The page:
Ingram Micro Execs Reveal Top Four B2B Social Media Marketing Myths

Solution providers looking to build interest in their solutions ignore the power of social media, according to Ingram Micro presenters at the Ingram Micro One conference, held this week in Washington, D.C.

Building a successful marketing and lead generation program requires a thoughtful approach to social media, said Mindy Nguyen (left, in photo), digital marketing manager for the Irvine, Calif.-based distributor.

“You want to reach your customers wherever they go,” Nguyen said. “And they are on social media.”

Nguyen and her colleague Victoria Diaz, senior manager for marketing account management at Ingram Micro, told solution providers there are four top myths about social media in business-to-business environments.

The first, Nguyen said, is the idea that customers don’t use social media. Instead, she said, according to a survey by research firm Forrester, 94 percent of B2B buyers use social media, and 52 percent use Facebook.

Diaz, citing the same Forrester study, said that 75 percent of B2B buyers and 84 percent of C-level or vice president-level executives use social media to make purchases. Furthermore, she said, 55 percent of B2B buyers search for product or vendor information on social media.

“We can’t afford to ignore social media,” she said.

The second myth about social media is that it does not work for B2B. On the contrary, Diaz said, it is important for a business to create and harvest stories about itself as a way to lead to more interest, which in turn will lead to more stories.

Such content marketing costs 62 percent less than traditional marketing, but generates three times the number of leads, she said.

The third myth is that only friends and family will see a business’ advertisements. Diaz said that that myth is easily dispelled by making sure to do audience targeting when developing ads.

The fourth myth is that social media can’t be measured, according to Diaz.

There are tracking applications that can track click-throughs on advertisements, she said. It is also important to be knowledgable about industry benchmarks to understand the results of social media. For instance, she said, a $1.2 million return on 30 leads could be good news or bad news, depending on such benchmarks.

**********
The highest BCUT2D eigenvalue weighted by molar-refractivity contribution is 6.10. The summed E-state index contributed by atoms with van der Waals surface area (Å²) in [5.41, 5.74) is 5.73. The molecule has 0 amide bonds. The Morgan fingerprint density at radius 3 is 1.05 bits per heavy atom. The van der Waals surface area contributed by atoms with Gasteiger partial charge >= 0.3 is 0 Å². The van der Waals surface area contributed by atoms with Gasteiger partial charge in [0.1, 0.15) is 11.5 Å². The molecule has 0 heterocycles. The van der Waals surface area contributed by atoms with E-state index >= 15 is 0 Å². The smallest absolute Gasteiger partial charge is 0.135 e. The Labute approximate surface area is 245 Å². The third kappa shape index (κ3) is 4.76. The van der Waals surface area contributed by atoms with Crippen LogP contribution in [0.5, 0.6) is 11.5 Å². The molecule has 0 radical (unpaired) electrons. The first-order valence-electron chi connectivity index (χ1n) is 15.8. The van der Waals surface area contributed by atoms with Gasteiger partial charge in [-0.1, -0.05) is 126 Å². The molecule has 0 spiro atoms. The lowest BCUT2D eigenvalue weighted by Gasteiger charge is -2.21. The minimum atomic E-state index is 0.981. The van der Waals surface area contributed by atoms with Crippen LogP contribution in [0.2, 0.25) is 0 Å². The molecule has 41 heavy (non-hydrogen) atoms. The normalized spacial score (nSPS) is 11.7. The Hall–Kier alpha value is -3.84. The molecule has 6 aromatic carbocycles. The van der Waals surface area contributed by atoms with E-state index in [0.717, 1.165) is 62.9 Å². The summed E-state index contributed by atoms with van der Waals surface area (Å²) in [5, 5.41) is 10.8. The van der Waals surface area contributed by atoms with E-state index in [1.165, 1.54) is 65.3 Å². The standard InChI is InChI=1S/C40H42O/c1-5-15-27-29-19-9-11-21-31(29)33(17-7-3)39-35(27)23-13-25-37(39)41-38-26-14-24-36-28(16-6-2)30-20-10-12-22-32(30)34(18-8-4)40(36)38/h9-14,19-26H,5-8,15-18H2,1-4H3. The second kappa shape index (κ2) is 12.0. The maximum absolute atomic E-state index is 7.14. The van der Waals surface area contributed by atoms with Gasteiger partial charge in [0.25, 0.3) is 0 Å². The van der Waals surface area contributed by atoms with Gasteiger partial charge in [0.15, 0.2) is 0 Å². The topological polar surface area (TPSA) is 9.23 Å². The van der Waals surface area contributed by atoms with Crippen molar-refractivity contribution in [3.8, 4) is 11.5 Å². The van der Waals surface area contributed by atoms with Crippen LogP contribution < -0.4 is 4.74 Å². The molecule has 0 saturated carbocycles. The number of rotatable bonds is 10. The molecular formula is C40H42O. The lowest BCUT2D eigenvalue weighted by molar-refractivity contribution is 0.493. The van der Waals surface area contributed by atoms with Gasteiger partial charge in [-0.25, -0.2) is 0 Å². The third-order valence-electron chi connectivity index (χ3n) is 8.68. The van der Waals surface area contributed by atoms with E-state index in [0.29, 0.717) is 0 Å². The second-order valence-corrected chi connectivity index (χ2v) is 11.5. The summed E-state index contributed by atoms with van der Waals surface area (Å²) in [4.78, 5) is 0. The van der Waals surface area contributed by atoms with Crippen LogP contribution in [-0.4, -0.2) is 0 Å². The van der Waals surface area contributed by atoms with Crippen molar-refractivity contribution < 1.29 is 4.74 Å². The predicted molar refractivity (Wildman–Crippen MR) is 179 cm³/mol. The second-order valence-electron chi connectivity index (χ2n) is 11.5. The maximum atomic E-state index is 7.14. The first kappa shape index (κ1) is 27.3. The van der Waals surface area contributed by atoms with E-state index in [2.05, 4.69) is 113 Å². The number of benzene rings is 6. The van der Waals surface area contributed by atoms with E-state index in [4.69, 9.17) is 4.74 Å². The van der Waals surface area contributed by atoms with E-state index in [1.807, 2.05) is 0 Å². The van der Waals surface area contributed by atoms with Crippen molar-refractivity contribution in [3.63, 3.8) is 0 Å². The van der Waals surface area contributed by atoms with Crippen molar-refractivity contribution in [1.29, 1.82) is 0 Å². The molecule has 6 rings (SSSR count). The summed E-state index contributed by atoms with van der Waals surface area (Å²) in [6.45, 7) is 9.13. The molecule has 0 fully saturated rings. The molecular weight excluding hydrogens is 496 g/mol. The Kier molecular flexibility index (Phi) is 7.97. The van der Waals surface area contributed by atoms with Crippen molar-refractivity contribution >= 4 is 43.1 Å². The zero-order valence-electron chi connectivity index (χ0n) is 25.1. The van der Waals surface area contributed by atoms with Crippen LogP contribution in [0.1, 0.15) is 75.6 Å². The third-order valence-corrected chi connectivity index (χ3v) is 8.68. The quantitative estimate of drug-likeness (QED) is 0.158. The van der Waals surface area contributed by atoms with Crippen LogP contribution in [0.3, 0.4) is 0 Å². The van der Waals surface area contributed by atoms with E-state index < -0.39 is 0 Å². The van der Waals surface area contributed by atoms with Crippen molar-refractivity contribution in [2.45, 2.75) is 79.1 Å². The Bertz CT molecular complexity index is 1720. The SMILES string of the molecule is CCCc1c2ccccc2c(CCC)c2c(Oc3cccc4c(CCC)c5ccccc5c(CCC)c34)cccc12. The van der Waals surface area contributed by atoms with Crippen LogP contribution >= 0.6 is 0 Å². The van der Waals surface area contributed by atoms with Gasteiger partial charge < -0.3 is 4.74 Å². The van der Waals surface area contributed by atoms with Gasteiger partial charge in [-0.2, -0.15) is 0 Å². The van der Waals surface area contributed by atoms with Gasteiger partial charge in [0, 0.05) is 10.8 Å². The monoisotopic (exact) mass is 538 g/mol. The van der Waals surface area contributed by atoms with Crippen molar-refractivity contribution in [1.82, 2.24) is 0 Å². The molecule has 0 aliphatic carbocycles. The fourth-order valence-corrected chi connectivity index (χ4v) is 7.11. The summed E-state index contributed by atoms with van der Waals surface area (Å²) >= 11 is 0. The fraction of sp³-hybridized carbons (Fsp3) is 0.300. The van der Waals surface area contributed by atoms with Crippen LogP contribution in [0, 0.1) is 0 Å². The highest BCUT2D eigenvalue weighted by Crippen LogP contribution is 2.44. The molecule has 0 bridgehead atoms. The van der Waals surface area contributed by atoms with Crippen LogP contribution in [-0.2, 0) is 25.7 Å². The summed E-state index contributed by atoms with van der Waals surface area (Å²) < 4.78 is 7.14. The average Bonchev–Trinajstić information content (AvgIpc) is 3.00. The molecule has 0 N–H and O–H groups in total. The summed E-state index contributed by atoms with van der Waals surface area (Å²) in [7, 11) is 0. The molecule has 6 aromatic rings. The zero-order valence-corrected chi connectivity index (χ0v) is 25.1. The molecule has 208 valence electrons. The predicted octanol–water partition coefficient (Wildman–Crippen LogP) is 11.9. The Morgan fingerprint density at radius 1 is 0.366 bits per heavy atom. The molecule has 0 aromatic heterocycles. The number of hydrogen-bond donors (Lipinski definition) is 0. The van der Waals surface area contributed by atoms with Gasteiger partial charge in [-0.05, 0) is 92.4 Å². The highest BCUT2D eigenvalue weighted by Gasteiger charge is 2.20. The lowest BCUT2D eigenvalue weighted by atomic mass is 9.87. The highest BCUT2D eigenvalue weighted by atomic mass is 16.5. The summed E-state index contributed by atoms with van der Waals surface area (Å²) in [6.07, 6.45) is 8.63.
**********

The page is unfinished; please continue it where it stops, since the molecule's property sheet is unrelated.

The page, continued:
Diaz said that studies have shown that just over half of B2B marketers expect to increase their use of social media marketing in 2019, and that social media is expected to account for nearly one-fourth of B2B marketing budgets.

“We’re seeing partners investing heavily in content,” she said. “That is the best news I’ve seen. Content is the key to B2B marketing.”

Diaz said there are a couple of principles to keep in mind when designing B2B marketing plans.

These include making sure the message is personalized to the potential customers based on such things as type of business and market served, adding useful information in addition to marketing information, and making less “noise,” she said.

“Don’t try to target everyone,” she said. “Don’t try to be everything. … You have to provide value first.”

Ingram Micro has been talking a consistent message on B2B marketing for a few years, said Isabel Bernete, CEO of PCCorp., an Edmonton, Alberta-based solution provider and managed service provider.

Ingram Micro has been continuously updating its B2B social media message with new useful core components, Bernete told CRN. “They are more experienced now than ever before,” she said. “My marketing team will see the value of the new support Ingram Micro is offering.”

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